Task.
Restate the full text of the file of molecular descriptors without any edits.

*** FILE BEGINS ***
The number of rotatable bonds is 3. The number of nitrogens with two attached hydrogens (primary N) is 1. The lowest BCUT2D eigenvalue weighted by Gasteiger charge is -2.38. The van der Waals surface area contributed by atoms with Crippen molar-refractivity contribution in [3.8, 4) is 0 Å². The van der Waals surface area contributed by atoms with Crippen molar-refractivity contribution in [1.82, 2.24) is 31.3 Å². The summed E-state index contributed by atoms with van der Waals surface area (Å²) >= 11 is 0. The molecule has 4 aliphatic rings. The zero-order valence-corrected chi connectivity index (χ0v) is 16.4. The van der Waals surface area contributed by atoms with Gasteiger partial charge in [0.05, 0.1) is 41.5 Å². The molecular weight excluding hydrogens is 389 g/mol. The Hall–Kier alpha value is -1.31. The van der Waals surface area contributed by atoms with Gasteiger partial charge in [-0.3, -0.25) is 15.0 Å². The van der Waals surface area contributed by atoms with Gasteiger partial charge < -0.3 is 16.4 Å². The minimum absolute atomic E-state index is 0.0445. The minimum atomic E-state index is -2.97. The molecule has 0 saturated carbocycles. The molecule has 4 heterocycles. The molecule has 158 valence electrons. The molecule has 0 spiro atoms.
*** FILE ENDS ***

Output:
The number of rotatable bonds is 3. The number of nitrogens with two attached hydrogens (primary N) is 1. The lowest BCUT2D eigenvalue weighted by Gasteiger charge is -2.38. The van der Waals surface area contributed by atoms with Crippen molar-refractivity contribution in [3.8, 4) is 0 Å². The van der Waals surface area contributed by atoms with Crippen molar-refractivity contribution in [1.82, 2.24) is 31.3 Å². The summed E-state index contributed by atoms with van der Waals surface area (Å²) >= 11 is 0. The molecule has 4 aliphatic rings. The zero-order valence-corrected chi connectivity index (χ0v) is 16.4. The van der Waals surface area contributed by atoms with Gasteiger partial charge in [0.05, 0.1) is 41.5 Å². The molecular weight excluding hydrogens is 389 g/mol. The Hall–Kier alpha value is -1.31. The van der Waals surface area contributed by atoms with Gasteiger partial charge in [-0.3, -0.25) is 15.0 Å². The van der Waals surface area contributed by atoms with Gasteiger partial charge < -0.3 is 16.4 Å². The minimum absolute atomic E-state index is 0.0445. The minimum atomic E-state index is -2.97. The molecule has 0 saturated carbocycles. The molecule has 4 heterocycles. The molecule has 158 valence electrons. The molecule has 0 spiro atoms.